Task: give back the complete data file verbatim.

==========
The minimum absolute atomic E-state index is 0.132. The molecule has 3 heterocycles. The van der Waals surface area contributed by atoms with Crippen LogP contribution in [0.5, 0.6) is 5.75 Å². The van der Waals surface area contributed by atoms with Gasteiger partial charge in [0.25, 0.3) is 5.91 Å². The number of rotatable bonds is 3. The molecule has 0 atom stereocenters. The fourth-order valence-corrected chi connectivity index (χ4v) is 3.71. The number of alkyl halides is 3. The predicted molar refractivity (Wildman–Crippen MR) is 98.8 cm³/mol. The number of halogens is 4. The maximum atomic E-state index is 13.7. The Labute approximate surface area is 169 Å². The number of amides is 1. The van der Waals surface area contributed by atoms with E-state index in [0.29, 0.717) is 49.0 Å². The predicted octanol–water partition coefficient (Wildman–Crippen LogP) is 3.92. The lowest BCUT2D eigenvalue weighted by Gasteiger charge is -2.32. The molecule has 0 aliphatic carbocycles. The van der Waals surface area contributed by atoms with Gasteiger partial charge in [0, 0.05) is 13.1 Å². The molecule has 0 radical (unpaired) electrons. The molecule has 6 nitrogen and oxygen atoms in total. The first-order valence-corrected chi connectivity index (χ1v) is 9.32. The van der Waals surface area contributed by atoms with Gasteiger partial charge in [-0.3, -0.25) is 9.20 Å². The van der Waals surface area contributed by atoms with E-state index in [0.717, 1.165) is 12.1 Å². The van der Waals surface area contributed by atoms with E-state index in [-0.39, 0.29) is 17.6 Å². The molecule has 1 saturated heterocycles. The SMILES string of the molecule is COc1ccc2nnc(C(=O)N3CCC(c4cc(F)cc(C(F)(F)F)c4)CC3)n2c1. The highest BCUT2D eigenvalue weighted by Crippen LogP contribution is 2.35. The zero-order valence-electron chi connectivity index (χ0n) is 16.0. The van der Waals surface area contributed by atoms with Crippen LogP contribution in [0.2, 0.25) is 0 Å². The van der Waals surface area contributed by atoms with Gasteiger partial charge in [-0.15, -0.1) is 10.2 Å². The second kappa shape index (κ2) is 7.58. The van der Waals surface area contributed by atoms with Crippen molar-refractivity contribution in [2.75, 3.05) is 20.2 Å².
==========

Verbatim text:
The minimum absolute atomic E-state index is 0.132. The molecule has 3 heterocycles. The van der Waals surface area contributed by atoms with Crippen LogP contribution in [0.5, 0.6) is 5.75 Å². The van der Waals surface area contributed by atoms with Gasteiger partial charge in [0.25, 0.3) is 5.91 Å². The number of rotatable bonds is 3. The molecule has 0 atom stereocenters. The fourth-order valence-corrected chi connectivity index (χ4v) is 3.71. The number of alkyl halides is 3. The predicted molar refractivity (Wildman–Crippen MR) is 98.8 cm³/mol. The number of halogens is 4. The maximum atomic E-state index is 13.7. The Labute approximate surface area is 169 Å². The number of amides is 1. The van der Waals surface area contributed by atoms with E-state index in [0.29, 0.717) is 49.0 Å². The predicted octanol–water partition coefficient (Wildman–Crippen LogP) is 3.92. The lowest BCUT2D eigenvalue weighted by Gasteiger charge is -2.32. The molecule has 0 aliphatic carbocycles. The van der Waals surface area contributed by atoms with Gasteiger partial charge in [0, 0.05) is 13.1 Å². The molecule has 0 radical (unpaired) electrons. The molecule has 6 nitrogen and oxygen atoms in total. The first-order valence-corrected chi connectivity index (χ1v) is 9.32. The van der Waals surface area contributed by atoms with Gasteiger partial charge in [-0.3, -0.25) is 9.20 Å². The van der Waals surface area contributed by atoms with E-state index in [0.717, 1.165) is 12.1 Å². The van der Waals surface area contributed by atoms with E-state index in [-0.39, 0.29) is 17.6 Å². The molecule has 1 saturated heterocycles. The SMILES string of the molecule is COc1ccc2nnc(C(=O)N3CCC(c4cc(F)cc(C(F)(F)F)c4)CC3)n2c1. The highest BCUT2D eigenvalue weighted by Crippen LogP contribution is 2.35. The zero-order valence-electron chi connectivity index (χ0n) is 16.0. The van der Waals surface area contributed by atoms with Crippen LogP contribution in [0.2, 0.25) is 0 Å². The van der Waals surface area contributed by atoms with Gasteiger partial charge in [-0.15, -0.1) is 10.2 Å². The second kappa shape index (κ2) is 7.58. The van der Waals surface area contributed by atoms with Crippen molar-refractivity contribution in [2.75, 3.05) is 20.2 Å².